cloning amplified recombinant cells which may be growing under adverse conditions or in low-serum or serum-free conditions. To condition medium, the parent line used for transfection should be grown to high density, the medium changed, and this "conditioned" medium collected 24-48 hr later, before the medium components have been exhausted. This medium is then filtered through a 0. l g m filter to remove any cells which may be floating in the medium and then it is resterilized. The conditioned medium mixed l : l (v/v) with fresh medium is used when plating the cells for cloning. Cells should be diluted so that approximately half of the wells of a 96-well multiwell plate contain cells when 50 #l/well of medium is added (10 cells/ml if the cells have a 100% plating efficiency). The cloning ring method allows one to inspect visually the colonies to be selected more easily and thus to select cells with desired, or different, morphologies. It can also be easier to use with cells with very low plating efficiencies. Cloning rings are usually used when cloning between amplification steps, as the cells are frequently already growing in widely dispersed colonies at the end of the selection. The plates should be examined microscopically and selected colonies marked on the plate. After placement of the cloning rings they can be checked visually to ensure that only one colony has been included. The following points refer to both methods. 1. When plating cells for cloning it is essential that they be in a dispersed single-cell suspension. Visually inspect to see that most cells in the suspension are separate before plating. 2. Check colonies visually early during growth and mark wells or colonies which arise from a single cell. If two cells are in a well, or a colony starts from two cells it should be discarded. 3. When using any of the above methods, the cloning should be repeated 2 - 3 times in succession to ensure that one has a true clone. 4. To obtain the maximum plating efficiency when cloning, the medium used should be the normal maintenance medium without methotrexate or other selective agent during the low density growth prior to cloning and during the first subsequent passage. Afterward the selective agent can be returned to the medium. This is less stressful on the cells and allows a higher plating efficiency. An exception to this may be cloning from plates in which only a few colonies have survived after amplification or selection. 5. When clones are picked, they should be passaged first into one well of a 24-well dish, then to 35-mm and 100-mm plates. This maintains a relatively high cell density throughout the growth of the clone. Conditioned medium may also be used in the first passage after cloning, if necessary.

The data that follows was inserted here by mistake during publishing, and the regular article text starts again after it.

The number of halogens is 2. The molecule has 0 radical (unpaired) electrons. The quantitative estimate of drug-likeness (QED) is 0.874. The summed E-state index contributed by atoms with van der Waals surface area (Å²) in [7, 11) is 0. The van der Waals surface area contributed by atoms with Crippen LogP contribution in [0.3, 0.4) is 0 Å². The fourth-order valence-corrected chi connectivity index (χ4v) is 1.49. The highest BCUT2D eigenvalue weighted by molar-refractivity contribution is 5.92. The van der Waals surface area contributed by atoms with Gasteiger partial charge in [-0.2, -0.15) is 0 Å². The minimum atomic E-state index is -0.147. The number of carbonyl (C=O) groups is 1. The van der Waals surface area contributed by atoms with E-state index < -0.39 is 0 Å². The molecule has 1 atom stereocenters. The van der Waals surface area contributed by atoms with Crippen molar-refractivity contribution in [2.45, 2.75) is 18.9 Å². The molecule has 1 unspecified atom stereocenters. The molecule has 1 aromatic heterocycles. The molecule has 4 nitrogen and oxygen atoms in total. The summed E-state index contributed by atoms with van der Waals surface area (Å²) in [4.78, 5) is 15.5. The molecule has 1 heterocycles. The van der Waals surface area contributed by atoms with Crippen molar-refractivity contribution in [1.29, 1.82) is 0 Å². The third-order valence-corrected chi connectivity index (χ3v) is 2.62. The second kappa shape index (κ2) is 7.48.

Pools For some applications, such as transient expression and expression of stably integrated genes in some cell types, cloning may not be necessary. This saves a good deal of time initially. However, the pool may not be as stable to prolonged culture as a clone would be. The pool is also likely to be a mixture of cells with widely differing expression levels, including cells not producing the desired recombinant protein, and therefore will not produce at as high a level as a clone selected for high production. Adequate numbers of vials of the pool should be frozen down as soon as possible so that new cells can be thawed periodically (every few weeks).

Fluorescence-Activated Cell Sorting If there is a way of fluorescence tagging living cells a fluorescence-activated cell sorter (FACS) may be used to select for, and clone, cells producing high levels of the desired recombinant protein. Conditioned medium, as described above for cloning by limiting dilution, may improve cloning efficiency. The FACS may also be used to assess the homogeneity of the population and the need for cloning from the original pool. If the selected pool is heterogeneous for expression of the recombinant protein, it is best to obtain a clonal population. It should be emphasized that FACS sorting is an excellent method for obtaining cells which produce high amounts of cell-associated protein (e.g., cytoplasmic, membrane-bound), but cellular levels of secreted proteins may not correlate well with specific productivity.

Amplification If large quantities of the recombinant protein are desired for purification and further studies, amplification of the transfected gene may be accomplished using one of several amplifiable systems, such as dihydrofolate reductase/methotrexate,~ ornithine decarboxylase/dihydrofluoromethylornithine,2 or glutamine synthase/methionine sulfoxamine. 3 These systems frequently require the use of selective media which are deficient in some essential nutrients and selective agents which are toxic to R. Kaufman and P. A. Sharp, J. Mol. Biol. 159, 601 (1982). 2 T. R. Chang and L. McConologue, Mol. Cell. Biol. 8, 764 (1988). 3 C. R. Bebbington and C. C. G. Hentschel, in "DNA Cloning, Volume III: A Practical Approach" (D. M. Glover, ed.), p. 163. IRL Press, Oxford, 1987.